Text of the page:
The wireless carrier stated its ambitions of opening up thousands of mid-band 5G sites through the end of the year. It looks like things are well underway.
Soon after merging with Sprint, T-Mobile customers in eight cities had access to its 2.5 GHz mid-band 5G network. Today, the telecom giant now supplies 81 new locations in addition to the eight cities it already had under its wing. The move is part of a larger one to establish thousands of mid-band sites before the end of 2020.
Mid-band spectrum is having quite a summer this year with demand rising and an FCC auction that is showing that companies are ready to put their money where their mouth is. T-Mobile is continuing to develop its nationwide standalone (SA) 5G network which many believe can keep the wireless carrier ahead of competitors such as AT&T and Verizon as they work to obtain more mid-band spectrum licenses. After establishing a 5G network that primarily depends on low-band spectrum, T-Mobile’s focus on mid-band signals which according to the company “can cover tens of thousands of times the area that one mmWave site can cover,” will help it deliver faster speeds without the issues that mmWave, high-band spectrum would bring. mmWave is the fastest but has trouble penetrating walls and can also travel far shorter distances. Mid-band signals are the perfect way to deliver more speed over larger areas.
The move will be welcomed by not only the carrier but also its subscribers. So far, T-Mobile’s 5G network is receiving mixed reviews and with low-band spectrum allowing for speeds closer to 4G LTE than what the future of 5G holds. The mid-band network is showing download speeds far beyond its low-band counterpart that can average 300 Mbps with the ability to reach peak speeds of 1,000 Mbps. T-Mobile will look to unleash more than its already deployed 60 MHz but will have to overcome hurdles such as certain limitations and Sprint LTE users. T-Mobile’s President of Technology Neville Ray feels confident that even with these issues, the company is well-positioned to continue leading the push for a faster, nationwide 5G network. “T-Mobile has the competition in the rear-view mirror on 5G, and they’re only getting farther behind. While the other guys are playing catch-up, we’ve had nationwide 5G since last year, and we’re now adding faster speeds across the country with mid-band 5G,” said Ray.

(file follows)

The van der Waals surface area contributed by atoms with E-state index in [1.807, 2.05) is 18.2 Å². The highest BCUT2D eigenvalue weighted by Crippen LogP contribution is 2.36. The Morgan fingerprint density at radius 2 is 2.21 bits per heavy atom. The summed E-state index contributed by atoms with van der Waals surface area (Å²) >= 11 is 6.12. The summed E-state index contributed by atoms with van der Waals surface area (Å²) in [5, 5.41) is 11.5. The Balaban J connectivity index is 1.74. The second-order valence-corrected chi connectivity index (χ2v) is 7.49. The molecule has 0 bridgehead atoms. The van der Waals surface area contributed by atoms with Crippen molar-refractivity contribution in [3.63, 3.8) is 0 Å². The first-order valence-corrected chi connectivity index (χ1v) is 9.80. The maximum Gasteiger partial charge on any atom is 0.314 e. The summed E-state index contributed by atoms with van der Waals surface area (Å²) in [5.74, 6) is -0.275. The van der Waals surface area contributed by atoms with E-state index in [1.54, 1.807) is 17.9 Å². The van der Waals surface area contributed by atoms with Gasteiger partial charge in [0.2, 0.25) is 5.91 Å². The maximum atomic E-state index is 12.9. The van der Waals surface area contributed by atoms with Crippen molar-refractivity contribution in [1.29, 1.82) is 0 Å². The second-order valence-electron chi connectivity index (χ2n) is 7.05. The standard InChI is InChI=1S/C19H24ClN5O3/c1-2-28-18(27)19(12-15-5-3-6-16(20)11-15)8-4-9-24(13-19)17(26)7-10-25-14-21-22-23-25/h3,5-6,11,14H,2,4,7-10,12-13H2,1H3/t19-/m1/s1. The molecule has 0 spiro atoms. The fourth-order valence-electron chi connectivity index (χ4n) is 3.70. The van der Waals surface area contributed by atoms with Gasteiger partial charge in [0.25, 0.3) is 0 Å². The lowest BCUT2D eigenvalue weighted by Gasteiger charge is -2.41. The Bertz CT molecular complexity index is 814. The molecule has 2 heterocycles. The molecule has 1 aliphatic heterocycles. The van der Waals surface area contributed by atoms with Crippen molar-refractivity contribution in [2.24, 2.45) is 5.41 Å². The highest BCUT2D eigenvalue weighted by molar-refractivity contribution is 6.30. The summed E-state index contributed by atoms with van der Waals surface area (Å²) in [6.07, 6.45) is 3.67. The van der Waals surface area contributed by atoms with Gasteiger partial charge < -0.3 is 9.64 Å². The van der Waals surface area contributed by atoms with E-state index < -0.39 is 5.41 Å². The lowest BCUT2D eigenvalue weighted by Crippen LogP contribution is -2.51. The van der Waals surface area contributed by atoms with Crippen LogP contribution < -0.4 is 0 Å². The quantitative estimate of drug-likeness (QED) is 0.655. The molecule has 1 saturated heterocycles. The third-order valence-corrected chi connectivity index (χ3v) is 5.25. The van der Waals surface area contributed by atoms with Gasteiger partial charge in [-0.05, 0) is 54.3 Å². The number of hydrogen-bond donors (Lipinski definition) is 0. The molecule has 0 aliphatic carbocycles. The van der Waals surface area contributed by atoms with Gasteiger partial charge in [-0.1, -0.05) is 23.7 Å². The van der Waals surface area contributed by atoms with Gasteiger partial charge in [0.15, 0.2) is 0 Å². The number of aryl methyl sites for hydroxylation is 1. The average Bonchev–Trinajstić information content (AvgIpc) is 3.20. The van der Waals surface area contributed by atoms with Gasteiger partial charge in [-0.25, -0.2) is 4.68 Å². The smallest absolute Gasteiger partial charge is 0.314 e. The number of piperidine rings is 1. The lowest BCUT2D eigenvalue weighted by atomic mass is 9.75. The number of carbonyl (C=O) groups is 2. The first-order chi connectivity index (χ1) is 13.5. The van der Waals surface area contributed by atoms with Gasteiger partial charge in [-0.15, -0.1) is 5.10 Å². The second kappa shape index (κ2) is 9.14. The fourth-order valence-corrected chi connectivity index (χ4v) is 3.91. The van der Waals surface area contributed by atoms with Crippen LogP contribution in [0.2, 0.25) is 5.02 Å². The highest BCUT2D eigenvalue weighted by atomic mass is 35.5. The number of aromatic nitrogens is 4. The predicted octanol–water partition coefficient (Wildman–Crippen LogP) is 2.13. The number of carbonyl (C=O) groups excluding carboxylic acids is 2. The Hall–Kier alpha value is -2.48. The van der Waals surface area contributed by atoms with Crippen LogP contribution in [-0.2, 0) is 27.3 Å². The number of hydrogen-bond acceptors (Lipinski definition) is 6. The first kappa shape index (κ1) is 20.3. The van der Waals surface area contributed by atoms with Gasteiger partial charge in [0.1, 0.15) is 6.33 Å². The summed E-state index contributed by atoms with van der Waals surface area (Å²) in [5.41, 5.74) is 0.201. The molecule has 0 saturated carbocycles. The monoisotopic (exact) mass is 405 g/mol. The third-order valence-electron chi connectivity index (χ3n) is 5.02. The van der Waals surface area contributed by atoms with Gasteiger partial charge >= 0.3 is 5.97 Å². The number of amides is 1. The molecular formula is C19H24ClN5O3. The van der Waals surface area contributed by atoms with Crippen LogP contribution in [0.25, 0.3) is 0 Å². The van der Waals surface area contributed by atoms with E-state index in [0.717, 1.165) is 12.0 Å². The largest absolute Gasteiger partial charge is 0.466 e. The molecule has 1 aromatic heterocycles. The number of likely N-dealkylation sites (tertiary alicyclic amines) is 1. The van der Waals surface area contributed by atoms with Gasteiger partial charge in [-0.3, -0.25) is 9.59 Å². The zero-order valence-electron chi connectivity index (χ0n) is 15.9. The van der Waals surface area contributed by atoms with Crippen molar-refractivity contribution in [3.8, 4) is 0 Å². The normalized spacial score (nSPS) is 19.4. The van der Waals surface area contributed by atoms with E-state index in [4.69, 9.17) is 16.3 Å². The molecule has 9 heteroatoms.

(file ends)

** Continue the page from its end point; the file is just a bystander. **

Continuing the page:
This strategy of T-Mobile continues to come under fire from its competitors. The wireless giant already faced adversity for its reliability claims and now Verizon believes that the FCC should limit the amount of 600 MHz due to believing it is creating an unfair spectrum advantage. Part of Verizon’s point is that T-Mobile already owns more low and mid-band licenses at 311-megahertz than AT&T and Verizon do when combined. Things could be changing soon, however, with Verizon a huge winner this summer at the CBRS auction. AT&T didn’t bid on any licenses which was a surprise to many, but with an upcoming auction in December, many expect both AT&T and Verizon to be there, ready to spend.
Source: Fierce Wireless